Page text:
Towards the end of a nice WTTW-Ch. 11 programs called “The Most Beautiful Places in Chicago” “There’s too much beauty in Chicago to fit into one show,” said Geoffrey Baer, host of the show, which first aired in early March and is also available to watch online.
True enough, or so he would have us believe when he hosts “Chicago’s Finest Places 2” on Dec. 4 at 7 p.m. This brings with it his typical curiosity, enthusiasm and enthusiasm; has been using this combination effectively since its inception. His television career took place more than 20 years ago.
He is the writer/presenter/producer of this program that takes us to many places, some familiar, some not at all. He spends precious time at the Chicago Cultural Center, that magnificent building that rose in 1897 as the main branch of the Chicago Public Library and was saved from demolition by the quiet but persuasive efforts of Eleanor “Sis” Daley (Richard J. and her husband). Richard M.’s mother) and became the Cultural Center in 1991.
Baer, alongside architect and restoration expert T. Gunny Harboe, gives us a very comprehensive and illuminating tour of the building. It’s great to see the world’s largest Tiffany stained glass dome there, as well as the restored Grand Army of the Republic Memorial Hall and Rotunda (though Baer’s comment that people walking through the space “might feel their sacrifice” is a bit of a hopeful exaggeration). those who fought slavery.”)
A lot fits into this watch. We visit the Lake Shore Drive underpass, dazzling with its artistic style and historical significance, featuring the “Native American Land Dance” mosaic by creators Chris Pappan and Debra Yepa-Pappan and Tracy Van Duinen of Chicago Public Art Group. In Pilsen, we meet muralist Mauricio Ramirez; depicts the vibrant art of the region, such as an Aztec eagle warrior adorning a brick wall.
In Far South Side, author and architecture critic Lee Bey is extraordinarily passionate when describing the quiet art deco grandeur of his alma mater, Chicago Vocational School (as well as the late Dick Butkus). It also exists because the twin Prairie-style high schools designed by Dwight Perkins do not have similar status, while Carl Schurz High School on the Northwest Side has been widely admired and honored, while James H. Bowen High School on the South Side has also been widely admired and honored. He also comments on the inequalities that exist. Not school. (Bey’s “Southern Exposure: The Overlooked Architecture of Chicago’s South Side,” from Northwestern University Press, 2019, is an important addition to Chicago bookshelves).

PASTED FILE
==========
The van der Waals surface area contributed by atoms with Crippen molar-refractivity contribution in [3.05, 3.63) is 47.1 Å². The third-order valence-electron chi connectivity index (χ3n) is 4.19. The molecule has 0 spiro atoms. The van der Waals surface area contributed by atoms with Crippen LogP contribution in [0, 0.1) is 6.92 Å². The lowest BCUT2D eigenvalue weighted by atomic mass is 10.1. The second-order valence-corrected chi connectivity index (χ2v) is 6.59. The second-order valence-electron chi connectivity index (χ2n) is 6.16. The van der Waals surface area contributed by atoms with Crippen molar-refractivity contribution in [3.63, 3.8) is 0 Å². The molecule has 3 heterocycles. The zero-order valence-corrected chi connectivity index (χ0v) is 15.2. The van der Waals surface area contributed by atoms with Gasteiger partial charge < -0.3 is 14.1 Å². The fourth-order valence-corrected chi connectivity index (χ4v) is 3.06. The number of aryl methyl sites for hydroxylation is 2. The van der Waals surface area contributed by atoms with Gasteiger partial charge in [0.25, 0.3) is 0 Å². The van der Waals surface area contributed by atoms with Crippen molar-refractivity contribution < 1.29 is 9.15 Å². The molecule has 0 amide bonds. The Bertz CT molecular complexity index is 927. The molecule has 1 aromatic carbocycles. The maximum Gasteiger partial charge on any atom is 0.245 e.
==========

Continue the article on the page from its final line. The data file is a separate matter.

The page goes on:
What sets this show apart is the depth and personalities of the people Baer interviews. Fascinating ecologist and conservation biologist Deja Perkins walks in Jackson Park; increasingly prominent historian and tour guide Sherman “Dilla” Thomas shows and explains the Bronzeville building with a striking mural created by William Edouard Scott in 1936.
We meet time-lapse aerial photographer Peter Tsai, who captured the city skyline peeking through the clouds from atop what is now called the Hancock Center. We make a quick visit to Glessner House, the Romanesque mansion on Prairie Avenue. (Now it is a museum, it welcomes visitors and is equipped, especially during holidays). And admire the Edgar Miller-built interior of the Glasner Studio in Old Town and the uniquely round Ruth and Sam Van Sickle Ford House in Aurora, built from highly unusual materials by a self-taught architect named Bruce Goff. as coal.
The show was beautifully filmed and nature was given its due, especially as it benefited from the combined efforts of landscape architects Fredrick Law Olmsted, Calvert Vaux, Jens Jensen and Alfred Caldwell. These men, each capable of a beautiful hour-long show, have created small wonders in Jackson Park, Washington Park, Garfield Park, Humboldt Park and the Caldwell Lily Pool next to the Lincoln Park Zoo.
I was disappointed but not surprised that the program ended with a visit to Millennium Park with its all-too-familiar marching band shell, the Crown Fountain, and Lurie Garden. Visual clichés for me.
However, the show is the winner and, as in the past, this program will be graced by a companion Web site will offer all kinds of extras like photos, facts and video. I have no doubt and hope that there are more beautiful places to be discovered and shown to us.
I think it’s appropriate to end this story the same way I ended the review of the first show: “I know that not all people live near beautiful places, and so for them, watching this show may be a bit like watching a show. About the French Riviera. But perhaps there might be some comfort in knowing that such points are there. Or hope.”